Dictionary:Q

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1. Quality factor, the ratio of 2π times the peak energy to the energy dissipated in a cycle; the ratio of 2π times the power stored to the power dissipated. The seismic Q of rocks is of the order of 50 to 300. Q is related to other measures of absorption (see below):

1/QVf=αλ/π=hT/π=δ/π=2Δf/fr,


where V, f, λ, and T are, respectively, velocity, frequency, wavelength, and period (see Sheriff and Geldart, 1995: 60, 177). The absorption coefficient α is the term for the exponential decrease of amplitude with distance because of absorption; the amplitude of plane harmonic waves is often written as

Ae–αxsin2πf(tx/V),


where x is the distance traveled. The logarithmic decrement δ is the natural log of the ratio of the amplitudes of two successive cycles. The last equation above relates Q to the sharpness of a resonance condition; fr is the resonance frequency and Δf is the change in frequency that reduces the amplitude by 1/√2. The damping factor h relates to the decrease in amplitude with time,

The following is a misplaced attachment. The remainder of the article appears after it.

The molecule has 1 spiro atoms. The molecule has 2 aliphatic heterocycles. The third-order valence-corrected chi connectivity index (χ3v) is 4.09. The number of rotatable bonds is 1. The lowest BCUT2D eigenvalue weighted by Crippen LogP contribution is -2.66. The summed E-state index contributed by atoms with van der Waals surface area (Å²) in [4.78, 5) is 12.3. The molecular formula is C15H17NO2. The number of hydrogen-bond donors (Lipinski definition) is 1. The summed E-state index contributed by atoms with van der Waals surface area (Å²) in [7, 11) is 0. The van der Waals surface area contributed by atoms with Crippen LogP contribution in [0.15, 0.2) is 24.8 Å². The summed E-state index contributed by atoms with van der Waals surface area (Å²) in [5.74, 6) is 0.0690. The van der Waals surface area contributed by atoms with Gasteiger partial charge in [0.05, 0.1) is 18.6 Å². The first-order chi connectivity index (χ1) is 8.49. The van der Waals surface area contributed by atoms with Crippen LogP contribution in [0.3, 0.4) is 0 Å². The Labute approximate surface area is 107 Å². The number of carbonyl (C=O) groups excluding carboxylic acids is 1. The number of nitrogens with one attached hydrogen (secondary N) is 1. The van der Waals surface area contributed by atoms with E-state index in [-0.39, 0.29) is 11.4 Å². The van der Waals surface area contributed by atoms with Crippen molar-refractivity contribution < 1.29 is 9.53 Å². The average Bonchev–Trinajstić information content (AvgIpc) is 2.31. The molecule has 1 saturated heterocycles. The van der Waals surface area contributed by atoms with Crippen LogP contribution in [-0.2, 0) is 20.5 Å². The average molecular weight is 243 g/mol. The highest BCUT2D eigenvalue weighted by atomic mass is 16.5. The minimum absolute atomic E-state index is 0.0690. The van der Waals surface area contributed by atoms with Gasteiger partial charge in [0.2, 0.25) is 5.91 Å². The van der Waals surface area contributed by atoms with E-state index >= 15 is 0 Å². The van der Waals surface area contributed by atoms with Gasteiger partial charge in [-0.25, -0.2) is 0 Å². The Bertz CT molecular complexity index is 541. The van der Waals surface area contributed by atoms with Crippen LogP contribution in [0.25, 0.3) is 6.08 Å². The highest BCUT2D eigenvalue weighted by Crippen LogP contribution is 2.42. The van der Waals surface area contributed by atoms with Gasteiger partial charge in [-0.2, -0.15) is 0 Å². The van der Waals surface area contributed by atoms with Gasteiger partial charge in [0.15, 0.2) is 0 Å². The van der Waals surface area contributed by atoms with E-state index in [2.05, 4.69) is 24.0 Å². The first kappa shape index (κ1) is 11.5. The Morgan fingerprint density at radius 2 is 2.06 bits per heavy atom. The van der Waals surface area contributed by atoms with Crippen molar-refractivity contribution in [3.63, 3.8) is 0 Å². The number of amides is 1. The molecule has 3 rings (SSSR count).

A(t)=Aoehtcosωt.


See also Figure A-2. 2. The ratio of the reactance of a circuit to the resistance. 3. A term to describe the sharpness of a filter; the ratio of the midpoint frequency to the bandpass width (often at 3 dB). 4. A designation for Love waves (q.v.). 5. Symbol for the Koenigsberger ratio (q.v.). 6. See Q-type section.